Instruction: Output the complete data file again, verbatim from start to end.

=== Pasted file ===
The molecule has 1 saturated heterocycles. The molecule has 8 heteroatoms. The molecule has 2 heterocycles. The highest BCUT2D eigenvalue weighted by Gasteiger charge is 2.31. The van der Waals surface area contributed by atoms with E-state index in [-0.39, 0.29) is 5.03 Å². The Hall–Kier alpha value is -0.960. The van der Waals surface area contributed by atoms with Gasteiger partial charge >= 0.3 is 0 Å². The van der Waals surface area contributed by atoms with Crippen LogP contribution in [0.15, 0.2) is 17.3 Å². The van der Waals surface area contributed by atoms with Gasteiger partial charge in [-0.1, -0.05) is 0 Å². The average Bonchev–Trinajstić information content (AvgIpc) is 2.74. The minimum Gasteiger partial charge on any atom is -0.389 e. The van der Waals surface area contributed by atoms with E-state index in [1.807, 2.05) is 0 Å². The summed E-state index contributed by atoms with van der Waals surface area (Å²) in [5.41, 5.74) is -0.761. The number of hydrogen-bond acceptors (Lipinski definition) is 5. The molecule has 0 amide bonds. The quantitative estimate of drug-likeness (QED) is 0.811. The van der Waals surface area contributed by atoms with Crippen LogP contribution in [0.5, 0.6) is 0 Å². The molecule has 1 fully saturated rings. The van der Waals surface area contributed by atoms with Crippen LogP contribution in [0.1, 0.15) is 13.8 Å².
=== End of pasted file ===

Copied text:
The molecule has 1 saturated heterocycles. The molecule has 8 heteroatoms. The molecule has 2 heterocycles. The highest BCUT2D eigenvalue weighted by Gasteiger charge is 2.31. The van der Waals surface area contributed by atoms with E-state index in [-0.39, 0.29) is 5.03 Å². The Hall–Kier alpha value is -0.960. The van der Waals surface area contributed by atoms with Gasteiger partial charge >= 0.3 is 0 Å². The van der Waals surface area contributed by atoms with Crippen LogP contribution in [0.15, 0.2) is 17.3 Å². The van der Waals surface area contributed by atoms with Gasteiger partial charge in [-0.1, -0.05) is 0 Å². The average Bonchev–Trinajstić information content (AvgIpc) is 2.74. The minimum Gasteiger partial charge on any atom is -0.389 e. The van der Waals surface area contributed by atoms with E-state index in [1.807, 2.05) is 0 Å². The summed E-state index contributed by atoms with van der Waals surface area (Å²) in [5.41, 5.74) is -0.761. The number of hydrogen-bond acceptors (Lipinski definition) is 5. The molecule has 0 amide bonds. The quantitative estimate of drug-likeness (QED) is 0.811. The van der Waals surface area contributed by atoms with Crippen LogP contribution in [0.5, 0.6) is 0 Å². The molecule has 1 fully saturated rings. The van der Waals surface area contributed by atoms with Crippen LogP contribution in [0.1, 0.15) is 13.8 Å².